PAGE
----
To fit in in the 49ers’ locker room, all Nick Bosa has to do is make good on the promise of his talent.
That’s what veteran cornerback Richard Sherman believes, even as Bosa enters the NFL facing questions about his past on social media, which included writing posts he recently called “insensitive” and “liking” Instagram pictures with racist and homophobic captions while he was in high school.
“One thing about football is that nobody really cares what you say if you can play,” Sherman told The Bee on Monday following a speaking event for the Body Armor sports drink, in which Sherman is an investor. “At the end of the day, I think a guy that has played with African Americans his whole life, not saying he can’t be racist, but they know how to maneuver around African Americans.”
Sherman is one of San Francisco’s most outspoken players on social issues and has publicly supported former 49ers quarterback Colin Kaepernick for his protest against racial discrimination and police brutality. Kaepernick was called a “clown” by Bosa on Twitter, for which Bosa apologized when he was introduced by the 49ers last month. Sherman is one of the first veterans to comment on Bosa’s addition since he was drafted.
Bosa said he looks forward to joining the NFL with a clean slate — and hopes his new surroundings can lead to him growing as a person. But that won’t guarantee an easy ingratiation into San Francisco’s locker room, which includes other Kaepernick supporters and former teammates.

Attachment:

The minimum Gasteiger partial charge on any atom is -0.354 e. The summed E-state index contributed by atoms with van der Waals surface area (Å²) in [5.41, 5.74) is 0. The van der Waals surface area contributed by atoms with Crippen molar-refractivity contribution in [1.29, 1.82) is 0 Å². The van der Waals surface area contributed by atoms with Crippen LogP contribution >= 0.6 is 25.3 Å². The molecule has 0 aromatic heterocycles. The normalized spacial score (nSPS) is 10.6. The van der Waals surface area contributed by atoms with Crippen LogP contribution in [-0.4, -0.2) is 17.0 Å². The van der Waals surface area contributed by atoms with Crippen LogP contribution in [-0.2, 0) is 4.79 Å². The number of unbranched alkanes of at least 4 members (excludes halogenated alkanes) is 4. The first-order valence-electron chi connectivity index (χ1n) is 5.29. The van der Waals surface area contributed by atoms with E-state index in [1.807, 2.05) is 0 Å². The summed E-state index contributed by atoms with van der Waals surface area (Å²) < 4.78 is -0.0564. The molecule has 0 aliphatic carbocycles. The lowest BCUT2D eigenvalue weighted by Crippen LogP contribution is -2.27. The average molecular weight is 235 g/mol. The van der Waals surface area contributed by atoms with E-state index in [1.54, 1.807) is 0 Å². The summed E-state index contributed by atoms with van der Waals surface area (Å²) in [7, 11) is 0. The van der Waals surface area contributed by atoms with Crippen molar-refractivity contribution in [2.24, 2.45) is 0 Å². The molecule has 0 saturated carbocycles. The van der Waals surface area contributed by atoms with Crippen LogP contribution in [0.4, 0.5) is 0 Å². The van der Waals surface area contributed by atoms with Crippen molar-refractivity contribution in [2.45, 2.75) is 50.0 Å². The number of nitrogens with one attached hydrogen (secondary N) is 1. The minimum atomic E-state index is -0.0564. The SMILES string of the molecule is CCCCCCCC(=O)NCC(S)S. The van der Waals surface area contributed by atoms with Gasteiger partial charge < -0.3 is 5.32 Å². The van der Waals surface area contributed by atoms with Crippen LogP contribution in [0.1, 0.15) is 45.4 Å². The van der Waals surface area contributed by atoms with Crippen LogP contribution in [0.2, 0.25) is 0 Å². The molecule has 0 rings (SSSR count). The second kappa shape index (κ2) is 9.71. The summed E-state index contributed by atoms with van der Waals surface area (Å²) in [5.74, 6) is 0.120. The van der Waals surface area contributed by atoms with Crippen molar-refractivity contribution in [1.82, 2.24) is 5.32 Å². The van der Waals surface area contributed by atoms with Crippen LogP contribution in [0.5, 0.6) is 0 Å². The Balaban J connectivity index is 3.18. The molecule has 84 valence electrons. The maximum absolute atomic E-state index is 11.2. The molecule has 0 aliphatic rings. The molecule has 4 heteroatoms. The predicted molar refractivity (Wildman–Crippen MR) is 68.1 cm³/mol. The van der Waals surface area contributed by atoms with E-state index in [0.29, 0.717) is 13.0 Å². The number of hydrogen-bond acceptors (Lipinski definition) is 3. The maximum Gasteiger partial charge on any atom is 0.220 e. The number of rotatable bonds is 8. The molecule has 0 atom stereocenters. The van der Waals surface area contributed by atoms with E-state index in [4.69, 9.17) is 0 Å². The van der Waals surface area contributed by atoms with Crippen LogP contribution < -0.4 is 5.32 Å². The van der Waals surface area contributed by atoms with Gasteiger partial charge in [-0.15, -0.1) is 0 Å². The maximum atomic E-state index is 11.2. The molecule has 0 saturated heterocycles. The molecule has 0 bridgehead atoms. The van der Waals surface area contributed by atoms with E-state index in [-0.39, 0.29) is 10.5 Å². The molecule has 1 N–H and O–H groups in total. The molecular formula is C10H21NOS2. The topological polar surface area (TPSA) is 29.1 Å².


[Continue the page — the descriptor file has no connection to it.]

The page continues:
“When you’re at Ohio State, it’s not like Ohio State’s an all-white school. So I don’t think that’s going to ever be an issue,” Sherman said. “I think, at the end of the day, your beliefs are your beliefs … but when you’re in the building and you’re a football player and you’re a teammate, you handle yourself accordingly. And I think he understands that.”
John Lynch, the 49ers’ general manager, noted that Bosa was a beloved teammate in college, which was evident when he met Bosa during an Ohio State practice leading up to the Rose Bowl. Bosa had been away from the team for months as he prepared for the draft and rehabbed a core muscle injury that required surgery. The ailment ended his final college season three games in.
“The entire practice stopped,” Lynch said, “and every player, every coach, every student manager on that team stopped and embraced Nick Bosa.”
Added Bosa: “I just love all those guys, so to see them again was great.”
Sherman expects something similar with Bosa now that he’s in the NFL, particularly if he can help solve the 49ers’ longstanding issue with bothering opposing quarterbacks.
“It’s not like something where guys are like, ‘Hey man, what about what you said?’ No. No. If he can play, he can play. If he can’t play, he won’t be here,” Sherman said. “But at the end of the day, that’s all that matters in football. Is he getting sacks on Sunday? Is he helping our team? Is he being a good teammate? Those are things that matter.
“Now, if he’s a bad teammate, that’s something we’ll address.”
Sherman also confirmed he had surgery in January to remove sutures put in place to fix his torn Achilles’ suffered in 2017. He expects to be more effective in his second season with San Francisco, even at 31, because the sutures caused discomfort last season. He missed two games after appearing in 103 consecutive regular-season contests with the Seahawks before the injury.
“I’m much healthier. I was kind of out there on one leg,” he said.